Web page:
Wandering in Other Worlds
I am Evenki. The preservation of my culture and heritage as an Evenki person is the central driving purpose of my life and work, my source of happiness, pride, connection and identity.
Being of a minority indigenous people of the Russian Federation, we, the Evenki people, present a unique ethnic group that has managed to preserve an authentic connection to our ancestors, our lands and our traditions, despite many years of endured ethnic cleansing: the richness of our cultural tradition, our language, and our cosmology is a gift whose value is only being realised today. Colonial logics and patterns of thinking have historically dismissed Evenki (and other indigenous) knowledges as inconsequential to a universal understanding of the world. Through this fellowship, I hope to work with the PRM and the University of Oxford to reverse some of these logics, so we can work together going forwards, exploring solutions to our common problems and what a research of the future (one that involves all ethnic minority scholarships) will look like.
For us, the Evenki people, the most important work is that of protecting cultural traditions and practices that embody our stories, cosmologies, and these material and cultural practices in physical form. This is of true value to our culture, not as treasures and items of history but as carriers of Evenki practice into the present. Therefore, a project in which I can introduce my people to audiences who have not encountered our culture before, and tell a truthful story of our perseverance, knowledge and ingenuity in changing times, is an important opportunity not only for me: it is an opportunity for us all, as Evenki, to tell our story that will not be mediated for us to skew our achievements and endurance. In taking this fellowship, I experience less a personal opportunity, than a communal responsibility to use this chance to advance the knowledge of my people. This is very important to us. Projects that aim to preserve and develop native cultural heritage present an important milestone for all of us, for our collective history.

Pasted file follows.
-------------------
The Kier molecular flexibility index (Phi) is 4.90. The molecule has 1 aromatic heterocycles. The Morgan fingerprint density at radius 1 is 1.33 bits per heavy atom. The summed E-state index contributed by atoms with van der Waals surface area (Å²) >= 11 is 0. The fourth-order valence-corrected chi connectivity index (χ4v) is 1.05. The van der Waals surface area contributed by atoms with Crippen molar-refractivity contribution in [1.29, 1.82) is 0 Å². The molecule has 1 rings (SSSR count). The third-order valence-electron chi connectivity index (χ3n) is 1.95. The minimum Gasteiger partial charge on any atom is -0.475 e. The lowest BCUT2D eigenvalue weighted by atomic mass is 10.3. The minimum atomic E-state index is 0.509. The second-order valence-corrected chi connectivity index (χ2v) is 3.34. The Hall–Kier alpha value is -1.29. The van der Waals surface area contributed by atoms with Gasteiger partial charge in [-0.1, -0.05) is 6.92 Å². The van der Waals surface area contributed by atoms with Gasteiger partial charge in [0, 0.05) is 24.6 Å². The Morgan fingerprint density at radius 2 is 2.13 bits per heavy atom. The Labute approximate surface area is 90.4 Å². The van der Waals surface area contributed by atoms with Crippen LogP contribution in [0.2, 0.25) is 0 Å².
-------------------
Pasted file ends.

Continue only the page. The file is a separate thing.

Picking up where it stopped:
My own work centres on the study of indigenous cultures and how this study affects us on an individual level, what in Russian is referred to as ethnopsychology. For me as a researcher, it is important to encounter the objects that carry the material traditions of our people (some of which are, unfortunately hard to find back at home), and most importantly to share what I know about them – to show that they are alive, and that they give to their viewers the ever-living story of our peoples. I have been empowered by our council of elders as a cultural carrier of Evenki tradition, to study and work with these objects. It is a great joy for us to teach about our traditions, which have such strong effects on human psychology (whether Evenki or not), allowing those who experience them to feel again their connection to the living spirit, the living planet, to feel themselves alive.